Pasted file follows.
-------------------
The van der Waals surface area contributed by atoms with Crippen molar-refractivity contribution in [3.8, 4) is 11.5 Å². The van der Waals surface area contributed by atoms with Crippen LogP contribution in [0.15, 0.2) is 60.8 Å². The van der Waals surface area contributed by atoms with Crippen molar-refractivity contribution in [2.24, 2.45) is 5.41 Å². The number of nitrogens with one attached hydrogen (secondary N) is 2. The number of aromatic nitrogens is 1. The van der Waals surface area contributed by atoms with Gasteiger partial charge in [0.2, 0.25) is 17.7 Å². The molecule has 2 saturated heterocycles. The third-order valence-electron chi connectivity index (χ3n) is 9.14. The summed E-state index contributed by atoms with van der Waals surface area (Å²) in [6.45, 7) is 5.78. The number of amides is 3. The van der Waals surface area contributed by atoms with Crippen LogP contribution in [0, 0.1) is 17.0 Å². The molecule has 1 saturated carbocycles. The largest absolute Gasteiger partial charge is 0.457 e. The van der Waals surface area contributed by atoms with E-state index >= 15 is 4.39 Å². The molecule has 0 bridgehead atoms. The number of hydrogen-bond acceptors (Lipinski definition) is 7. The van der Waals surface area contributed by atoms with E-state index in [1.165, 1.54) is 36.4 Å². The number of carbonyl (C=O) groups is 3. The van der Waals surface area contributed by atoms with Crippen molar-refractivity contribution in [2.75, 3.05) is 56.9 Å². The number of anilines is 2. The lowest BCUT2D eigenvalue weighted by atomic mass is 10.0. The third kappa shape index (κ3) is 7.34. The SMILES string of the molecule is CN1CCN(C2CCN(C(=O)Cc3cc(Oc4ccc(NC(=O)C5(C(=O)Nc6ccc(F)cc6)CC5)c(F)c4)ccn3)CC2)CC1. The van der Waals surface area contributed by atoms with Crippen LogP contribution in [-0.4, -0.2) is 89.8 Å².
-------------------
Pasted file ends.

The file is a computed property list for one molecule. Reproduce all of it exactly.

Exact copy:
The van der Waals surface area contributed by atoms with Crippen molar-refractivity contribution in [3.8, 4) is 11.5 Å². The van der Waals surface area contributed by atoms with Crippen LogP contribution in [0.15, 0.2) is 60.8 Å². The van der Waals surface area contributed by atoms with Crippen molar-refractivity contribution in [2.24, 2.45) is 5.41 Å². The number of nitrogens with one attached hydrogen (secondary N) is 2. The number of aromatic nitrogens is 1. The van der Waals surface area contributed by atoms with Gasteiger partial charge in [0.2, 0.25) is 17.7 Å². The molecule has 2 saturated heterocycles. The third-order valence-electron chi connectivity index (χ3n) is 9.14. The summed E-state index contributed by atoms with van der Waals surface area (Å²) in [6.45, 7) is 5.78. The number of amides is 3. The van der Waals surface area contributed by atoms with Crippen LogP contribution in [0, 0.1) is 17.0 Å². The molecule has 1 saturated carbocycles. The largest absolute Gasteiger partial charge is 0.457 e. The van der Waals surface area contributed by atoms with E-state index >= 15 is 4.39 Å². The molecule has 0 bridgehead atoms. The number of hydrogen-bond acceptors (Lipinski definition) is 7. The van der Waals surface area contributed by atoms with E-state index in [1.165, 1.54) is 36.4 Å². The number of carbonyl (C=O) groups is 3. The van der Waals surface area contributed by atoms with Crippen molar-refractivity contribution in [2.75, 3.05) is 56.9 Å². The number of anilines is 2. The lowest BCUT2D eigenvalue weighted by atomic mass is 10.0. The third kappa shape index (κ3) is 7.34. The SMILES string of the molecule is CN1CCN(C2CCN(C(=O)Cc3cc(Oc4ccc(NC(=O)C5(C(=O)Nc6ccc(F)cc6)CC5)c(F)c4)ccn3)CC2)CC1. The van der Waals surface area contributed by atoms with Crippen LogP contribution in [-0.4, -0.2) is 89.8 Å².